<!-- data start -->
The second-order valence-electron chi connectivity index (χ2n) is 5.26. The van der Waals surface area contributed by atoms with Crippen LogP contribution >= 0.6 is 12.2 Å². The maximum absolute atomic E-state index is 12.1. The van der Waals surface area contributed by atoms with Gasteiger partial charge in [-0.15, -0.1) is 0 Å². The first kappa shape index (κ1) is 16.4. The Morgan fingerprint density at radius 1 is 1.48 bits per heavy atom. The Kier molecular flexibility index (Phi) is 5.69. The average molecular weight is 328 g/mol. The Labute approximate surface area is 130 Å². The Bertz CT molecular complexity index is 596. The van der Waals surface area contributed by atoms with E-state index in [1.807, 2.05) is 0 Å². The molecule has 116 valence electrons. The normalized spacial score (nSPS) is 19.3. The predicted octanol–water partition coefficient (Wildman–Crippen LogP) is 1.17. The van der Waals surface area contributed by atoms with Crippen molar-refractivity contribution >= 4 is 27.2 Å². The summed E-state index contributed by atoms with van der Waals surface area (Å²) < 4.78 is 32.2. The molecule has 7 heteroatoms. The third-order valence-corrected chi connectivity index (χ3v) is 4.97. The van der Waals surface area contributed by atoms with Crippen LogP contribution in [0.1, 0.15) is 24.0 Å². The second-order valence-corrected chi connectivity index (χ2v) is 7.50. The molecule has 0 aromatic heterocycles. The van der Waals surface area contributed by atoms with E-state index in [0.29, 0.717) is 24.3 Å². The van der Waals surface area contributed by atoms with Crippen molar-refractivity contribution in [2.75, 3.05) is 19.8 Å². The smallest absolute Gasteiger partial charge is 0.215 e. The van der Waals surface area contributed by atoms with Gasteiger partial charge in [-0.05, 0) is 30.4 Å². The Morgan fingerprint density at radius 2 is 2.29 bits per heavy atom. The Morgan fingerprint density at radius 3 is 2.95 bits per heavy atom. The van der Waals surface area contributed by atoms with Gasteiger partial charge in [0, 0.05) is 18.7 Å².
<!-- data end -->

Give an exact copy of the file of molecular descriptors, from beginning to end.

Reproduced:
The second-order valence-electron chi connectivity index (χ2n) is 5.26. The van der Waals surface area contributed by atoms with Crippen LogP contribution >= 0.6 is 12.2 Å². The maximum absolute atomic E-state index is 12.1. The van der Waals surface area contributed by atoms with Gasteiger partial charge in [-0.15, -0.1) is 0 Å². The first kappa shape index (κ1) is 16.4. The Morgan fingerprint density at radius 1 is 1.48 bits per heavy atom. The Kier molecular flexibility index (Phi) is 5.69. The average molecular weight is 328 g/mol. The Labute approximate surface area is 130 Å². The Bertz CT molecular complexity index is 596. The van der Waals surface area contributed by atoms with E-state index in [1.807, 2.05) is 0 Å². The molecule has 116 valence electrons. The normalized spacial score (nSPS) is 19.3. The predicted octanol–water partition coefficient (Wildman–Crippen LogP) is 1.17. The van der Waals surface area contributed by atoms with Crippen molar-refractivity contribution >= 4 is 27.2 Å². The summed E-state index contributed by atoms with van der Waals surface area (Å²) < 4.78 is 32.2. The molecule has 7 heteroatoms. The third-order valence-corrected chi connectivity index (χ3v) is 4.97. The van der Waals surface area contributed by atoms with Crippen LogP contribution in [0.1, 0.15) is 24.0 Å². The second-order valence-corrected chi connectivity index (χ2v) is 7.50. The molecule has 0 aromatic heterocycles. The van der Waals surface area contributed by atoms with E-state index in [0.29, 0.717) is 24.3 Å². The van der Waals surface area contributed by atoms with Crippen molar-refractivity contribution in [2.75, 3.05) is 19.8 Å². The smallest absolute Gasteiger partial charge is 0.215 e. The van der Waals surface area contributed by atoms with Gasteiger partial charge in [-0.05, 0) is 30.4 Å². The Morgan fingerprint density at radius 2 is 2.29 bits per heavy atom. The Morgan fingerprint density at radius 3 is 2.95 bits per heavy atom. The van der Waals surface area contributed by atoms with Gasteiger partial charge in [0, 0.05) is 18.7 Å².